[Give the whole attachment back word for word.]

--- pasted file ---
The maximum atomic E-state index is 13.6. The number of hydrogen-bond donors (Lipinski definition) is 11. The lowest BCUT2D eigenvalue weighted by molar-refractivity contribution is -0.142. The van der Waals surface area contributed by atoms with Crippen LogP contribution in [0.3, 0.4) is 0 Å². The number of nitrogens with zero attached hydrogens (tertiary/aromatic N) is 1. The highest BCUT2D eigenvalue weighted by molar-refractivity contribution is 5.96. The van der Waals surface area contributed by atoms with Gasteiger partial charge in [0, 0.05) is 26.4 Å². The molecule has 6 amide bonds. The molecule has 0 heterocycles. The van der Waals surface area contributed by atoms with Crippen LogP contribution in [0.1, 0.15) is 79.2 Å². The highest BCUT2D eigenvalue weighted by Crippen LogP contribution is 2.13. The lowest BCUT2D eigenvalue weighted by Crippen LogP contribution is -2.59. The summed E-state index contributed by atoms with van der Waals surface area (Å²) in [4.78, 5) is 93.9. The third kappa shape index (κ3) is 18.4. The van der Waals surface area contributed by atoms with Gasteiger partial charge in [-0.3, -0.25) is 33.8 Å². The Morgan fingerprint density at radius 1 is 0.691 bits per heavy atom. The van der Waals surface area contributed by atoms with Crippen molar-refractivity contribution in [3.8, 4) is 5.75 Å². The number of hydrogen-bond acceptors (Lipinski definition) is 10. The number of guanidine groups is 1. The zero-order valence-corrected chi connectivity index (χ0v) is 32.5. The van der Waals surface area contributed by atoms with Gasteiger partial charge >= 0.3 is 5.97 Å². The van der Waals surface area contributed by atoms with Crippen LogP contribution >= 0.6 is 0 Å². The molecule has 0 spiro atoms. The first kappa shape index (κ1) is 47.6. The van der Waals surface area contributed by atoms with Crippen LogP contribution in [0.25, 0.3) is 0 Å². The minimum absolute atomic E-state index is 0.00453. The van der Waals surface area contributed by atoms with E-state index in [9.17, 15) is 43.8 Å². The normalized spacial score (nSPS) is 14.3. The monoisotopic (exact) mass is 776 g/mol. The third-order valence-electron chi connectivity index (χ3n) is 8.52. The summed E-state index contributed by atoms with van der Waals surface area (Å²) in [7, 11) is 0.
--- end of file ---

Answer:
The maximum atomic E-state index is 13.6. The number of hydrogen-bond donors (Lipinski definition) is 11. The lowest BCUT2D eigenvalue weighted by molar-refractivity contribution is -0.142. The van der Waals surface area contributed by atoms with Crippen LogP contribution in [0.3, 0.4) is 0 Å². The number of nitrogens with zero attached hydrogens (tertiary/aromatic N) is 1. The highest BCUT2D eigenvalue weighted by molar-refractivity contribution is 5.96. The van der Waals surface area contributed by atoms with Gasteiger partial charge in [0, 0.05) is 26.4 Å². The molecule has 6 amide bonds. The molecule has 0 heterocycles. The van der Waals surface area contributed by atoms with Crippen LogP contribution in [0.1, 0.15) is 79.2 Å². The highest BCUT2D eigenvalue weighted by Crippen LogP contribution is 2.13. The lowest BCUT2D eigenvalue weighted by Crippen LogP contribution is -2.59. The summed E-state index contributed by atoms with van der Waals surface area (Å²) in [4.78, 5) is 93.9. The third kappa shape index (κ3) is 18.4. The van der Waals surface area contributed by atoms with Gasteiger partial charge in [-0.3, -0.25) is 33.8 Å². The Morgan fingerprint density at radius 1 is 0.691 bits per heavy atom. The van der Waals surface area contributed by atoms with Crippen molar-refractivity contribution in [3.8, 4) is 5.75 Å². The number of hydrogen-bond acceptors (Lipinski definition) is 10. The number of guanidine groups is 1. The zero-order valence-corrected chi connectivity index (χ0v) is 32.5. The van der Waals surface area contributed by atoms with Gasteiger partial charge >= 0.3 is 5.97 Å². The van der Waals surface area contributed by atoms with Crippen LogP contribution >= 0.6 is 0 Å². The molecule has 0 spiro atoms. The first kappa shape index (κ1) is 47.6. The van der Waals surface area contributed by atoms with Crippen LogP contribution in [0.25, 0.3) is 0 Å². The minimum absolute atomic E-state index is 0.00453. The van der Waals surface area contributed by atoms with E-state index in [9.17, 15) is 43.8 Å². The normalized spacial score (nSPS) is 14.3. The monoisotopic (exact) mass is 776 g/mol. The third-order valence-electron chi connectivity index (χ3n) is 8.52. The summed E-state index contributed by atoms with van der Waals surface area (Å²) in [7, 11) is 0.